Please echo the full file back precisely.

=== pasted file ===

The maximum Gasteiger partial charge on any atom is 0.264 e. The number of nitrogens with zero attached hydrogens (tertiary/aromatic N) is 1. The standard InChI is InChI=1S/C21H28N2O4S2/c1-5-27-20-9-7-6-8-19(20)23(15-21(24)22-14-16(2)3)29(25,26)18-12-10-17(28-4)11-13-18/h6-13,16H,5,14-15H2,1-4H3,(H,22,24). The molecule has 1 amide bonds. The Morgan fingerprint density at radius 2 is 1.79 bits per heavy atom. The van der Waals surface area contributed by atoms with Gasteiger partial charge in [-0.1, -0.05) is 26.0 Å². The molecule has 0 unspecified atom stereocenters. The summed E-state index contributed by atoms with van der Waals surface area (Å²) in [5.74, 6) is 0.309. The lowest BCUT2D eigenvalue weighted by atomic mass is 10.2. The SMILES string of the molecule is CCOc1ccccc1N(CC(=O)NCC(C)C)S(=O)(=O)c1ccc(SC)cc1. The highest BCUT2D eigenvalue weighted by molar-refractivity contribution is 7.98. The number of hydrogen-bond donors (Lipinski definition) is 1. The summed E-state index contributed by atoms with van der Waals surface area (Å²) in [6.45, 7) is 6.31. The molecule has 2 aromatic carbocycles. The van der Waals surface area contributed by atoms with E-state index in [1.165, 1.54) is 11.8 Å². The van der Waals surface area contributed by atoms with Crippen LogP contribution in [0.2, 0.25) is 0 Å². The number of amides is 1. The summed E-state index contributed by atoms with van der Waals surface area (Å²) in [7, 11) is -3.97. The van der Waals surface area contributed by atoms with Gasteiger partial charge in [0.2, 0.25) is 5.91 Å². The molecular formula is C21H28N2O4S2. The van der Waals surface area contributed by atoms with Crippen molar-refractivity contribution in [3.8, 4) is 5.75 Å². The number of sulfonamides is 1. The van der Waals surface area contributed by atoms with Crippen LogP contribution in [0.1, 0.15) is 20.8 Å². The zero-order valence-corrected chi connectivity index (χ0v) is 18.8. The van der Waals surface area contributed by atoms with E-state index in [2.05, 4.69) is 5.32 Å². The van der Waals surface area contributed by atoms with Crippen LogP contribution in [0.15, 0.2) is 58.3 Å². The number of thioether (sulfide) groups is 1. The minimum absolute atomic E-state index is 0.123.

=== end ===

The maximum Gasteiger partial charge on any atom is 0.264 e. The number of nitrogens with zero attached hydrogens (tertiary/aromatic N) is 1. The standard InChI is InChI=1S/C21H28N2O4S2/c1-5-27-20-9-7-6-8-19(20)23(15-21(24)22-14-16(2)3)29(25,26)18-12-10-17(28-4)11-13-18/h6-13,16H,5,14-15H2,1-4H3,(H,22,24). The molecule has 1 amide bonds. The Morgan fingerprint density at radius 2 is 1.79 bits per heavy atom. The van der Waals surface area contributed by atoms with Gasteiger partial charge in [-0.1, -0.05) is 26.0 Å². The molecule has 0 unspecified atom stereocenters. The summed E-state index contributed by atoms with van der Waals surface area (Å²) in [5.74, 6) is 0.309. The lowest BCUT2D eigenvalue weighted by atomic mass is 10.2. The SMILES string of the molecule is CCOc1ccccc1N(CC(=O)NCC(C)C)S(=O)(=O)c1ccc(SC)cc1. The highest BCUT2D eigenvalue weighted by molar-refractivity contribution is 7.98. The number of hydrogen-bond donors (Lipinski definition) is 1. The summed E-state index contributed by atoms with van der Waals surface area (Å²) in [6.45, 7) is 6.31. The molecule has 2 aromatic carbocycles. The van der Waals surface area contributed by atoms with E-state index in [1.165, 1.54) is 11.8 Å². The van der Waals surface area contributed by atoms with Crippen LogP contribution in [0.2, 0.25) is 0 Å². The number of amides is 1. The summed E-state index contributed by atoms with van der Waals surface area (Å²) in [7, 11) is -3.97. The van der Waals surface area contributed by atoms with Gasteiger partial charge in [0.2, 0.25) is 5.91 Å². The molecular formula is C21H28N2O4S2. The van der Waals surface area contributed by atoms with Crippen molar-refractivity contribution in [3.8, 4) is 5.75 Å². The number of sulfonamides is 1. The van der Waals surface area contributed by atoms with Crippen LogP contribution in [0.1, 0.15) is 20.8 Å². The zero-order valence-corrected chi connectivity index (χ0v) is 18.8. The van der Waals surface area contributed by atoms with E-state index in [2.05, 4.69) is 5.32 Å². The van der Waals surface area contributed by atoms with Crippen LogP contribution in [0.15, 0.2) is 58.3 Å². The number of thioether (sulfide) groups is 1. The minimum absolute atomic E-state index is 0.123.